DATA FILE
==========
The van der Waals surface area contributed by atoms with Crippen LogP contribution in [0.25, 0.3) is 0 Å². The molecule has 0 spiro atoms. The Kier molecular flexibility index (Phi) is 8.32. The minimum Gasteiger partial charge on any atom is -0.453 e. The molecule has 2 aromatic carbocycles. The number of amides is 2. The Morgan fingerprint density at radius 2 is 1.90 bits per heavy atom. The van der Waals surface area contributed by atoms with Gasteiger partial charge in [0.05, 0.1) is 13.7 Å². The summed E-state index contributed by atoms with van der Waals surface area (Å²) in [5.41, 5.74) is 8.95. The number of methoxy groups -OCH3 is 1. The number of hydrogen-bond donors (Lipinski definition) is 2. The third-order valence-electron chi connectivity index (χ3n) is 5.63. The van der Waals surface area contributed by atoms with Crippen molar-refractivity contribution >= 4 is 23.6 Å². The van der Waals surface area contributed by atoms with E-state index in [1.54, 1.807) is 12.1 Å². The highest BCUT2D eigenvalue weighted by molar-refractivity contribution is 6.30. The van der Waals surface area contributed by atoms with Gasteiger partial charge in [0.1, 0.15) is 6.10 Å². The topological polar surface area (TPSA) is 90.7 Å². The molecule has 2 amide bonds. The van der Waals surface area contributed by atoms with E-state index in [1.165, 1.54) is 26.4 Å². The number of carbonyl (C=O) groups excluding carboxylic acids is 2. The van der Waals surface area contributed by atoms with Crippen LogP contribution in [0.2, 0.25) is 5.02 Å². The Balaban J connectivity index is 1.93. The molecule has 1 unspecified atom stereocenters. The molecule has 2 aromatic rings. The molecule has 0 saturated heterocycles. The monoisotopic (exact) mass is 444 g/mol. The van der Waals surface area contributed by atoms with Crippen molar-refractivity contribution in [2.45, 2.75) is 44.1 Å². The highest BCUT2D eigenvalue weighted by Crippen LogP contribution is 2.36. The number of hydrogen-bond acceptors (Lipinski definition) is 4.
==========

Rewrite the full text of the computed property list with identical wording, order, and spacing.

The van der Waals surface area contributed by atoms with Crippen LogP contribution in [0.25, 0.3) is 0 Å². The molecule has 0 spiro atoms. The Kier molecular flexibility index (Phi) is 8.32. The minimum Gasteiger partial charge on any atom is -0.453 e. The molecule has 2 aromatic carbocycles. The number of amides is 2. The Morgan fingerprint density at radius 2 is 1.90 bits per heavy atom. The van der Waals surface area contributed by atoms with Gasteiger partial charge in [0.05, 0.1) is 13.7 Å². The summed E-state index contributed by atoms with van der Waals surface area (Å²) in [5.41, 5.74) is 8.95. The number of methoxy groups -OCH3 is 1. The number of hydrogen-bond donors (Lipinski definition) is 2. The third-order valence-electron chi connectivity index (χ3n) is 5.63. The van der Waals surface area contributed by atoms with Crippen molar-refractivity contribution >= 4 is 23.6 Å². The van der Waals surface area contributed by atoms with E-state index in [1.54, 1.807) is 12.1 Å². The highest BCUT2D eigenvalue weighted by molar-refractivity contribution is 6.30. The van der Waals surface area contributed by atoms with Gasteiger partial charge in [0.1, 0.15) is 6.10 Å². The topological polar surface area (TPSA) is 90.7 Å². The molecule has 2 amide bonds. The van der Waals surface area contributed by atoms with E-state index in [1.165, 1.54) is 26.4 Å². The number of carbonyl (C=O) groups excluding carboxylic acids is 2. The van der Waals surface area contributed by atoms with Crippen LogP contribution in [0.2, 0.25) is 5.02 Å². The Balaban J connectivity index is 1.93. The molecule has 1 unspecified atom stereocenters. The molecule has 2 aromatic rings. The molecule has 0 saturated heterocycles. The monoisotopic (exact) mass is 444 g/mol. The van der Waals surface area contributed by atoms with Crippen molar-refractivity contribution in [2.45, 2.75) is 44.1 Å². The highest BCUT2D eigenvalue weighted by Crippen LogP contribution is 2.36. The number of hydrogen-bond acceptors (Lipinski definition) is 4.